The most stable countries are the most open. The graph is steeper on the left side because it’s easier (and quicker) for a country’s leader to rapidly isolate it than to build reliable infrastructure and state institutions. There is a very dangerous section in the first third of the graph where stability is almost nil due to a lack of openness that falls short of near absolute isolation.

From my observation, this third sentence is the reason for most of the strife in the Middle East. We see countries that have repressive governments but that are not isolated to the extent of Cuba or North Korea. What results are situations of sustained instability like we’re seeing in Syria, Egypt, and Libya.

What I’m really fascinated to see, however, is how this affects a country like China. With a huge population, a large stake in international trade, and a burgeoning middle class, the country is becoming more than just cheap labor for countries like the US. The Communist Party, however, remains firmly in control. What I’m wondering is, for how long?

When the country was split predominantly between a ruling elite class and poor working class this system of quasi-capitalism seemed more plausible. A growing middle class means an educated sector of the population which has increasing economic clout. They create jobs and fortify the country’s economy through their consumption. China’s middle class is what’s going to help them evolve into more than just an export economy. All this is happening, however, as the Communist Party attempts to tighten its control. They dictate much of the industry in the country, as well as its cash flow. In this way, they are in a very secure position of power.

I think the middle class might be the unstoppable force that ushers in large scale reform, albeit in a relatively extended time frame. If China wants to belong, in the full sense, on the global scale they’re going to have to make concessions. I believe unfettered access to information and increased transparency in government are items that a world power must eventual embrace. The United States, Japan, South Korea, Germany, and Israel all operate on a relatively transparent level. How will China and those in power there adapt to their increasingly important role in the world?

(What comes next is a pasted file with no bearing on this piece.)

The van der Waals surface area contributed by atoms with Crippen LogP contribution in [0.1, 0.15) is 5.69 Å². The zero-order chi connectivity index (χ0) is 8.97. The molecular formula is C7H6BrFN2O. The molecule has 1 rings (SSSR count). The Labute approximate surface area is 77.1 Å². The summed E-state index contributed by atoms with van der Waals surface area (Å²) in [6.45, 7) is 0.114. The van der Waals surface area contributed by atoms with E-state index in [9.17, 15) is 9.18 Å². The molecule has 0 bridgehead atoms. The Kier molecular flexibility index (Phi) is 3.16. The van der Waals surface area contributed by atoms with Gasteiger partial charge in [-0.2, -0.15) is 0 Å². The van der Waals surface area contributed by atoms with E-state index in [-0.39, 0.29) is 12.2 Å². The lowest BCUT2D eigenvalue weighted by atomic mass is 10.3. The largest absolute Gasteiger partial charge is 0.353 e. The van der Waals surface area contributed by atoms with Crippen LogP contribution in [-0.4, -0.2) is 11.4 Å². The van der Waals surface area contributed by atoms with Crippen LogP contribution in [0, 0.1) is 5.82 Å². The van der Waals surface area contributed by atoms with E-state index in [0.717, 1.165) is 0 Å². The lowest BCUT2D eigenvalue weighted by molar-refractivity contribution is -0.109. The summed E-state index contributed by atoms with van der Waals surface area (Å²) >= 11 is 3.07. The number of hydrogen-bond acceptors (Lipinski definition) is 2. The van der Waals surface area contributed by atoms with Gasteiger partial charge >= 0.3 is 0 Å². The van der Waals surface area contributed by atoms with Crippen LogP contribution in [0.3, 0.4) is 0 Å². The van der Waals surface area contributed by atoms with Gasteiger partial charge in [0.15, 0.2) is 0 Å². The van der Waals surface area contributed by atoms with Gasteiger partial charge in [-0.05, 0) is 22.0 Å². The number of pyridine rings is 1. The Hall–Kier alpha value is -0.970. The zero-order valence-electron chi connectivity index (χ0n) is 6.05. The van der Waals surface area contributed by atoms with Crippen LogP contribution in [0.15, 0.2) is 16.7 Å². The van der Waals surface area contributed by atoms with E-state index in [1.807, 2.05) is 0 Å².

I think another Bremmer concept is relevant here. He looks at state capitalism as an emerging alternative to a free market economy. This certainly seems to be the case in China. It’s been the almost absolute government authority that has facilitated the artificial growth rates we’ve seen coming out of the country. Only a government could hedge so much widespread debt. They’ve succeeded in growing their economy at an incredibly rapid rate but at what cost? It’s this and the emerging presence of a middle class that has me wondering what China will look like in 10 years. Will they start to look economically like Taiwan or will their authoritarian social and monetary presence serve as a viable long term arrangement? It is certainly a development we should be following given the intertwined fates of China and the US.